I really did not know how to feel while we were watching Deadgirl in class. I felt as if this is something that I should not be watching because, I mean come on, who in their right mind would want to watch a movie about a group of adolescent boys obsessed with sex so much to the point that they would…what’s the word I’m looking for… “do it” with this dead, not dead, girl against her will.
This falls right in line with Noel Carrol’s idea of the paradox of horror that says that what disgusts us interests us and in a way that was what was happening in this film. I mean as much as I wanted to not watch what was happening because rape is bad, I just had to keep staring at the screen and watch how this all was going to unfold. I mean the one specific scene that I remember the most where I really could not turn away from what was happening was when Ricky’s bully found out what they were doing in the basement. Although it took some convincing from his friend to go along with it, he finally, reluctantly I might add, went through with it and had the infamous “Devil’s Threeway” with his friend. Kind of fitting when you think about it, but I digress.
Anyways, back to my “OMG I know what is about to happen but I just can’t find it within myself to just look away” scene, I already knew what was going to happen when he unzipped his pants in front of the Deadgirl’s face and I cringed as soon as it happened because I’m pretty sure that everyone in the class knew what was gonna happen and yet we still watching it happen. We all watched and cringed and gasped as the Deadgirl took a big bite out of that bully and we all watched as he screamed in agony and pain afterward. For me I totally flinched after that because the thought of that happening to me was just something I could not fathom at all. I guess that’s what Carrol is saying her in reading that as much as horror is out there is flip our perceptions and make us uncomfortable watching these films, that is what a good horror movie is all about. It sucks us in, no pun intended (am I even allowed to say this? Haha), and captivates us to the point that as much as we don’t want to see someone get their head decapitated (again, no pun intended and I really hope I don’t get marked lower for these side comments) or having someone’s insides come out, we just can’t find ourselves to truly walk away from the film because that is what we come to expect out of these sorts of films and that is why we keep coming back to them week after week.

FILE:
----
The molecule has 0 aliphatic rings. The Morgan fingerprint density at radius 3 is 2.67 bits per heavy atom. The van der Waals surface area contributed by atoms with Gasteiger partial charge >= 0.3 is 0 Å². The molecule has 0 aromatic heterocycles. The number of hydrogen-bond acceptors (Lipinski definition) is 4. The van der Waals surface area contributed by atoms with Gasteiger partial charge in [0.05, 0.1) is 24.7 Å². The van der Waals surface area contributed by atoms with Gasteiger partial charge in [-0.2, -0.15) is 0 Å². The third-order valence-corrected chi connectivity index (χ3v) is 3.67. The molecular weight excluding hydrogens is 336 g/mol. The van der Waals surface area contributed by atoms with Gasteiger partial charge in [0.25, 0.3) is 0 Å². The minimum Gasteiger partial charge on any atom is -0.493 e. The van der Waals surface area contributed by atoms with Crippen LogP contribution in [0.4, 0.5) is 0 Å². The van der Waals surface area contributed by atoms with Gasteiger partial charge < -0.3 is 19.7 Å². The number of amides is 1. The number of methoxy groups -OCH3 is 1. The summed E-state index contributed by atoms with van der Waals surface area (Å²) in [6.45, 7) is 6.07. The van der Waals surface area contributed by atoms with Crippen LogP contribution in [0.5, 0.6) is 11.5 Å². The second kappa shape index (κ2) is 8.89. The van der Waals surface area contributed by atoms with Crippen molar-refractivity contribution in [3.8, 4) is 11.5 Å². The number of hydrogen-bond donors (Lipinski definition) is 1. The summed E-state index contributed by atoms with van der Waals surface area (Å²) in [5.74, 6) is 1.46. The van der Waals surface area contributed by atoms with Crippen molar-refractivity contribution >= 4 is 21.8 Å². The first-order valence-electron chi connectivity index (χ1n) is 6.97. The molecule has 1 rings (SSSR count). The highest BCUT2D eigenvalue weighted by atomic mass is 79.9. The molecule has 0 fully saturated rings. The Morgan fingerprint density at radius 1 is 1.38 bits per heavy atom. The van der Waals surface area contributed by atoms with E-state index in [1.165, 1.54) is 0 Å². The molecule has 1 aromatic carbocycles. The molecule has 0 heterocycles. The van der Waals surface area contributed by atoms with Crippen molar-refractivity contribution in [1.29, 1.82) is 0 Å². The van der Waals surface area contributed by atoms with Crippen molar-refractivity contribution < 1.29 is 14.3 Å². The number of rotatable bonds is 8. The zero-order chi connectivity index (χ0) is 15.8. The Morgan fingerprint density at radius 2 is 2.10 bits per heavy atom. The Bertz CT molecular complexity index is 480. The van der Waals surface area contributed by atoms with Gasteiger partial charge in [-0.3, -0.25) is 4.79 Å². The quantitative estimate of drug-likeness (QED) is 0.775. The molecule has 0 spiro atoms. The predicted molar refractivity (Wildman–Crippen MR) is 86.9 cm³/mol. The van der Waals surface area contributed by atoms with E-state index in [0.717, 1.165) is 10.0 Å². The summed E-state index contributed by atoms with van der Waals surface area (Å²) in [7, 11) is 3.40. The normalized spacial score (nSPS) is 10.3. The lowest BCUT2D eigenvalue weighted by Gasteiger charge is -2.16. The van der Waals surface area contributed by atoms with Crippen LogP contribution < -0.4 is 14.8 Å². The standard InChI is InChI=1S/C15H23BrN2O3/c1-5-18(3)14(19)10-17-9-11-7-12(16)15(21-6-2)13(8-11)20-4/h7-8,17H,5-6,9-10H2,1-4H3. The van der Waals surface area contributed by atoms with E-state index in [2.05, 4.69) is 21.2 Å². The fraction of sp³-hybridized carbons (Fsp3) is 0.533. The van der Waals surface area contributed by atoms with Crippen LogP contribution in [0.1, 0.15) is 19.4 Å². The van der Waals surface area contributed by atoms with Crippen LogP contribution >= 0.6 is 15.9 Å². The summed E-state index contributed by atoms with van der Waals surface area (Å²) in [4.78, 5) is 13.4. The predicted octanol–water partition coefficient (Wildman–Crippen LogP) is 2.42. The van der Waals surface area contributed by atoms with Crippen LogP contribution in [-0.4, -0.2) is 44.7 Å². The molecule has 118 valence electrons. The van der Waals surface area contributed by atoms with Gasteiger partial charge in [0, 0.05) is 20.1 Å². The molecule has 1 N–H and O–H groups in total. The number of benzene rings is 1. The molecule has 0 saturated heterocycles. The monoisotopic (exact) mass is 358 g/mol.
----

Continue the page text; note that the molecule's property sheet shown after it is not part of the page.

I think from a feminist perspective as well, we see that there is a concretized example of the objectification of women where the Deadgirl is literally chained against her will and forced to just lie there and take all the abuse that is thrown to her. Even though we have no idea of who this “person” is we still somewhat sympathize with her because, dead or alive, no one should have to suffer through the abuses that she had to go through.
At the end of the day, I found Deadgirl to be an enjoyable movie. For me though, I enjoyed it more for it’s hugot than for the horror itself. I don’t really know what it is but the thing that struck me most in this movie was when even in her dying breath, and after all that Rickie tried to do for her, Rickie’s crush just couldn’t find it in her to show him any love. I mean come on, how much can a guy do for a girl, literally risking his life for her, and she still throws him away like he’s nothing. I’m not saying that I relate to this scene at all and even if I did I wouldn’t say it out loud but still, this girl has no appreciate for everything that Rickie did for her.
I wouldn’t call Deadgirl my favorite film of the semester but for me, it really embodied the type of film that really makes you cringe yet can’t look away and that is something that I “enjoyed.”
Source: Noel Carroll, “Why Horror?.” Horror, The Film Reader (Routledge, 2002).